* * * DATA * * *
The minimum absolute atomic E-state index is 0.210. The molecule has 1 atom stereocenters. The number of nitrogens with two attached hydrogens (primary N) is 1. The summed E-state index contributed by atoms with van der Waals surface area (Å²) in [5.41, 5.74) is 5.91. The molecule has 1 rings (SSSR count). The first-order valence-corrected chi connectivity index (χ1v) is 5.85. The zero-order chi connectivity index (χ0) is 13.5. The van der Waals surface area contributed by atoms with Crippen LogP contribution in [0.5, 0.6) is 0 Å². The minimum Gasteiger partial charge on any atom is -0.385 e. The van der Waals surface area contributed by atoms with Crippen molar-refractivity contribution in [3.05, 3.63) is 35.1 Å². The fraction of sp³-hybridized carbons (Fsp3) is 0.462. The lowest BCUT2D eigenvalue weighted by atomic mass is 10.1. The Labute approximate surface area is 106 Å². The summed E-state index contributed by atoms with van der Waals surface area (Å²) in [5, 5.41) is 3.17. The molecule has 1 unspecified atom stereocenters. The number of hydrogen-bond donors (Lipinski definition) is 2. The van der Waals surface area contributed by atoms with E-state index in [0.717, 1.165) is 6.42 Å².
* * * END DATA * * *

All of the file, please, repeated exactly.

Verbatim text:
The minimum absolute atomic E-state index is 0.210. The molecule has 1 atom stereocenters. The number of nitrogens with two attached hydrogens (primary N) is 1. The summed E-state index contributed by atoms with van der Waals surface area (Å²) in [5.41, 5.74) is 5.91. The molecule has 1 rings (SSSR count). The first-order valence-corrected chi connectivity index (χ1v) is 5.85. The zero-order chi connectivity index (χ0) is 13.5. The van der Waals surface area contributed by atoms with Crippen LogP contribution in [0.5, 0.6) is 0 Å². The minimum Gasteiger partial charge on any atom is -0.385 e. The van der Waals surface area contributed by atoms with Crippen molar-refractivity contribution in [3.05, 3.63) is 35.1 Å². The fraction of sp³-hybridized carbons (Fsp3) is 0.462. The lowest BCUT2D eigenvalue weighted by atomic mass is 10.1. The Labute approximate surface area is 106 Å². The summed E-state index contributed by atoms with van der Waals surface area (Å²) in [5, 5.41) is 3.17. The molecule has 1 unspecified atom stereocenters. The number of hydrogen-bond donors (Lipinski definition) is 2. The van der Waals surface area contributed by atoms with E-state index in [0.717, 1.165) is 6.42 Å².